Motif: Rebellion, setting: Capulet house at Juliet's balcony
"What satisfaction canst thou have tonight?" (Shakespeare 2.2.133)
"Th' exchange of thy love's faithful vow for mine" (Shakespeare 2.2.134)
Motif: Rebellion, Setting: A field of flowers
"But this I pray, That thou consent to marry us today." (Shakespeare 2.3.67-8)
Holy Saint Francis, What a change is here! Is Rosaline, that thou love so dear, so soon forsaken? (Shakespeare 2.3.69-71)
"They are but beggars that can count their worth, But my true love is grown to such excess I cannot sum up sum of half my wealth" (Shakespeare 2.6.32-4)
Motif: Rebellion, Setting: In a place of holy worship (Church)
"You shall not stay alone till Holy Church incorporate two in one" (Shakespeare 2.6.36-7)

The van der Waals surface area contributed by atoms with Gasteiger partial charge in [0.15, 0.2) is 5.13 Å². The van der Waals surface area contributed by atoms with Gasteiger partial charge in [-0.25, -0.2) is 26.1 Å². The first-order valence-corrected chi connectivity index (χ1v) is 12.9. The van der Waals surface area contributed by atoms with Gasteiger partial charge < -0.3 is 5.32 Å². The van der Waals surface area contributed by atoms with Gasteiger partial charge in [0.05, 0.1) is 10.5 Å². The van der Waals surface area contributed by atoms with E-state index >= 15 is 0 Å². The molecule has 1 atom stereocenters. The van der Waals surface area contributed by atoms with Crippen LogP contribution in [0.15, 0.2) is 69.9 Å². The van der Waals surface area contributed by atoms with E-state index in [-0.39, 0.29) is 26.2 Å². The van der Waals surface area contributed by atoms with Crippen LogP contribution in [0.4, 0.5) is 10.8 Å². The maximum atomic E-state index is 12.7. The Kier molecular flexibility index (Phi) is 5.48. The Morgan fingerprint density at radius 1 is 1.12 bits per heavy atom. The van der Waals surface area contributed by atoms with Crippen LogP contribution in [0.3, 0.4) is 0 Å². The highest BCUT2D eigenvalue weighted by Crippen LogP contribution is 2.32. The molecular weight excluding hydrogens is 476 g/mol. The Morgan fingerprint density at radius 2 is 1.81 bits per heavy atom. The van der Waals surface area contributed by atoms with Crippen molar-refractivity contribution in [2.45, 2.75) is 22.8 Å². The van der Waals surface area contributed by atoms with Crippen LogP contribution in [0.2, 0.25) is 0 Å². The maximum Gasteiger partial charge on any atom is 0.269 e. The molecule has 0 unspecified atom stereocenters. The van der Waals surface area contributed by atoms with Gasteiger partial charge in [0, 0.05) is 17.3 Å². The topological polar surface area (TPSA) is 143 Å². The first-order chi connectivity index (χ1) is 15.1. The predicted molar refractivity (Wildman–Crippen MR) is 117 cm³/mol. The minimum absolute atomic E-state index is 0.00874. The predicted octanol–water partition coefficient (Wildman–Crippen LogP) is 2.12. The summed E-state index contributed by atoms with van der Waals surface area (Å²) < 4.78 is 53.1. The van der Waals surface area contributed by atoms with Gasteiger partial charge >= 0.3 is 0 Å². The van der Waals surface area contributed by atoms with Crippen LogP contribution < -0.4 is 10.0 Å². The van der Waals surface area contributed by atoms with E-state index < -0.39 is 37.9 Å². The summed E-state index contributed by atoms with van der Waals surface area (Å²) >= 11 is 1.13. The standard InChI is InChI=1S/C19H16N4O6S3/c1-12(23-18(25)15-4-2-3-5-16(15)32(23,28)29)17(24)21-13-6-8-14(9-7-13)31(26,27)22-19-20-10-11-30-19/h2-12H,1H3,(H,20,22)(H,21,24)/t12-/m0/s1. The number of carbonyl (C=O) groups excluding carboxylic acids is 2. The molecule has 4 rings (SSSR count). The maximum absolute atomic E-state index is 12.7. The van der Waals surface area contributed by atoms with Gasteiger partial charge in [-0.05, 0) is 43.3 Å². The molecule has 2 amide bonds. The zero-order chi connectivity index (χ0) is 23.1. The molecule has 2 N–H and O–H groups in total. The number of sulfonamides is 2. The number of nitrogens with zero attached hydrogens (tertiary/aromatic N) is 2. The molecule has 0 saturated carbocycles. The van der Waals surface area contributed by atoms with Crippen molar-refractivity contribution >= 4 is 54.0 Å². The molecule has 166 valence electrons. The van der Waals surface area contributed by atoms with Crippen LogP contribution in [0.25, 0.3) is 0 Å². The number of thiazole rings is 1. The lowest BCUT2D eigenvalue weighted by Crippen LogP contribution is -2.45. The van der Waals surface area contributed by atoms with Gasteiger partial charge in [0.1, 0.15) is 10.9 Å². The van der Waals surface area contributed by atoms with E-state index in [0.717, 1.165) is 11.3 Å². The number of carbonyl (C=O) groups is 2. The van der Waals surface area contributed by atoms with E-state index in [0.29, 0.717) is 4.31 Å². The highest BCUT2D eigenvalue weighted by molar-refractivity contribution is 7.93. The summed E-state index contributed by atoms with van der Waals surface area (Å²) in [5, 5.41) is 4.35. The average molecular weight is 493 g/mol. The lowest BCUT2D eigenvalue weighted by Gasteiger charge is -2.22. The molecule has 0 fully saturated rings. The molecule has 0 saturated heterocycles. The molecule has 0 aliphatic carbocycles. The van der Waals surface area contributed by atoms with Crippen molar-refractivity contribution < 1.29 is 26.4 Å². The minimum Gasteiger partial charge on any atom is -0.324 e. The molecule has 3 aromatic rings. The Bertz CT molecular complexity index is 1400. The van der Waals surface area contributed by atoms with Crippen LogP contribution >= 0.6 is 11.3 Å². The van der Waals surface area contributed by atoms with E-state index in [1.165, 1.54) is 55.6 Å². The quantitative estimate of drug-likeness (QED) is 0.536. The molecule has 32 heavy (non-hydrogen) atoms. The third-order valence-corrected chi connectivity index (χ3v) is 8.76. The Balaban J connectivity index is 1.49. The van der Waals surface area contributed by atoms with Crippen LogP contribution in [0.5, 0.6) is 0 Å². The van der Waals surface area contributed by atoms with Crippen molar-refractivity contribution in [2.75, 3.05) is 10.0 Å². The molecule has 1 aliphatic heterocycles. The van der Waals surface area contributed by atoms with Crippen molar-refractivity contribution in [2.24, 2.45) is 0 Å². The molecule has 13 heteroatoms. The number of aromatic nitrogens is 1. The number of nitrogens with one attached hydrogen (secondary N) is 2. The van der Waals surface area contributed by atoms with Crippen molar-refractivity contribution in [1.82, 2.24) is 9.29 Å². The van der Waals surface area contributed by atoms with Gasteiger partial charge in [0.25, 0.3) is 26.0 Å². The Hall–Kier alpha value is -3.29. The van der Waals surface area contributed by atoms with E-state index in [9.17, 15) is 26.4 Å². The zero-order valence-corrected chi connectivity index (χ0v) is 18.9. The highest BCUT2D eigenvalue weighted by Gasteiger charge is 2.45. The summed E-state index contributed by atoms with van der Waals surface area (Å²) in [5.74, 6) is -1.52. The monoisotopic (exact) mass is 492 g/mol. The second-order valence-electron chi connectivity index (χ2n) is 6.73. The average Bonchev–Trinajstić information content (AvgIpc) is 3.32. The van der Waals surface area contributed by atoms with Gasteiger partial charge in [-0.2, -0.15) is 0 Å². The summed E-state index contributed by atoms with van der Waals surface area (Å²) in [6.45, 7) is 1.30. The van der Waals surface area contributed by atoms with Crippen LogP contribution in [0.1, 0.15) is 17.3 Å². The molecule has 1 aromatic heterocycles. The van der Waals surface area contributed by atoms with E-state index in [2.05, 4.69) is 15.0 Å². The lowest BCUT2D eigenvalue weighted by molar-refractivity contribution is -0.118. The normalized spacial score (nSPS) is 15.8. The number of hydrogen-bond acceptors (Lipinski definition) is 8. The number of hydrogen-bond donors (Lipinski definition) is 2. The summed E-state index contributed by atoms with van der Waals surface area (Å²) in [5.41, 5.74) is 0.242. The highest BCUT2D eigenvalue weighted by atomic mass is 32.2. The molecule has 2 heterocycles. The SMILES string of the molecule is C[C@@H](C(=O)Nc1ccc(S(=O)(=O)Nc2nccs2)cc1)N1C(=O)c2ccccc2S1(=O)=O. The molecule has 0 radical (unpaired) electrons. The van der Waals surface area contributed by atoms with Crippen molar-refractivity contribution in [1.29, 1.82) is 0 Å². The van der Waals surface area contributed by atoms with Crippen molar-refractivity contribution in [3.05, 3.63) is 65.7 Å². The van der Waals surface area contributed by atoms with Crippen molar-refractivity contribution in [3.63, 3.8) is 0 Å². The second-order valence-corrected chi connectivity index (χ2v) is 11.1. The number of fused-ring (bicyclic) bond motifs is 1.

"This neighbor air, and let rich music's tongue unfold the imagined happiness that both receive in either by this dear encounter" (Shakespeare 2.6.27-9)
This quote represents rebellion because it shows how romeo wants Juliet to admit her love, even thought that means that he will be disobeying his family's name and honor. Yet he doesn't care because his willpower to be with her is stronger than his title.
Romeo is asking Friar Lawrence for consent to marry Juliet, but Friar Lawrence thinks that he wants to marry Rosaline. This shows rebellion because he is willing to give up his title as a Montague and forever take the name of a Capulet just so he can be with Juliet.
Romeo is finally getting married to Juliet, Taking on her name as a Capulet. This shows rebellion because they are disowning their own house's, and leaving them for each other. This shows how much the both of them love each other enough to betray their family name.